You are here
Kavanaugh Comes Home
This article originally appeared in the Bentley Magazine.
Get PreparedU headlines by email
Back in 2003, Bill Kavanagh was a co-captain of the first-ever Bentley football team to earn a berth in the Division II national playoffs. This season, the Class of 2004 Falcon returns to roost as the squad’s head coach – the first alumnus ever to occupy the post.
“Bentley is special to me,” he says. “I always followed the team and the school because they did great things for me and my friends. This is a really good chance to give back to a place that gave a lot to me.”
Though just 10 years removed from his own gridiron days, Kavanagh is confidently taking the handoff from Thom Boerman, who retired as head coach at the end of last season.
“In coaching, you can’t anticipate your next step,” says the 31-year-old. “You just need to prepare for it.”
Kavanagh’s training began soon after he graduated, management degree in hand. A native of Dartmouth, Mass., he spent three years on the UMass–Dartmouth sidelines (where his dad, Bill Sr., is the long-standing coach) followed by a year at Stonehill College. During a short stint as an assistant at Bentley, Kanavagh was recruited by one of the most elite football programs in the country: Penn State.
“I hustled down there pretty quickly for an interview and was offered the job within three days,” he recalls.
Hired as a graduate assistant, Kanavagh worked with the team while completing a master’s degree in education leadership. He earned his way up to director of player personnel, managing a staff of 14 coaches and 30 interns, the personnel office, and a roster of 115 players. Overseeing the administrative side of the operation provided an invaluable understanding of a football program’s big picture.
“A lot of coaching is what goes on during the other 12 hours of the day, not just the two hours of practice or the four hours of a game,” he explains. “That job [at Penn State] prepared me to be a head coach. It takes a lot more than being the guy on the sidelines at game time.”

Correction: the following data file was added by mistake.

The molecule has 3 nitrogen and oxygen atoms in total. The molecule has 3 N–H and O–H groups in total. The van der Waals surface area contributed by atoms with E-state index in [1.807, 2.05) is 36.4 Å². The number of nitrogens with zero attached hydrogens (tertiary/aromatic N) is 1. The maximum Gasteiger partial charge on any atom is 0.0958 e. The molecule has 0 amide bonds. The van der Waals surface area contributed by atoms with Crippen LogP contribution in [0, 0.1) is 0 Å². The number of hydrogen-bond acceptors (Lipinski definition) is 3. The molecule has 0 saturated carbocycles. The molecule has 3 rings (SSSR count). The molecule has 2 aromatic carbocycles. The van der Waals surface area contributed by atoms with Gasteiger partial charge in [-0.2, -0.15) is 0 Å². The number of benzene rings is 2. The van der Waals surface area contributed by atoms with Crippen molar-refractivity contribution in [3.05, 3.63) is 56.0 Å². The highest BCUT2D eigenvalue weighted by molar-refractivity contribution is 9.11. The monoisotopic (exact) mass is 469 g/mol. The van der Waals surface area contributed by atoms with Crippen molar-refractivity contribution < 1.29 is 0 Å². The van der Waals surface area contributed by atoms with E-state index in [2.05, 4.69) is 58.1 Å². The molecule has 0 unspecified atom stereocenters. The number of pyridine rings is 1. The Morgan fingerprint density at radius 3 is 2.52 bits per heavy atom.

Flying Straight and Narrow
His time with the Nittany Lions included harsh lessons borne from the Jerry Sandusky child abuse scandal.
“It greatly affected my job because I was involved in recruiting. We were trying to field a team with 75 percent of the scholarship roster of our competitors,” says Kavanagh, who was in charge of managing penalties levied on the program by the NCAA (including a reduction in scholarships, four-year ban on postseason bowl game appearances, and $60 million fine).
“I had to be creative in order to get good players and good kids to come to Penn State,” he continues. “It all just drove home the point of being honest and forthright in everything you do.”
Between January and the start of spring practice in March, Kavanagh stayed busy directing his seven coaches (including former teammate Adam Griggs ’06), wrapping up recruiting, and getting to know his returning players. He was also house hunting with wife Kristen and daughter Anna; the couple is expecting a second child this summer.
Kavanagh is impressed by his squad’s work ethic and commitment thus far.
“If the effort and dedication that the team has put in over the last three months is any indication of the future,” he says, “I’m confident we will a field a competitive, tough football team this fall.”
Falcon football ended last season at 6-5. The team’s preseason schedule starts August 14; its first game is September 6 at home against Mercyhurst.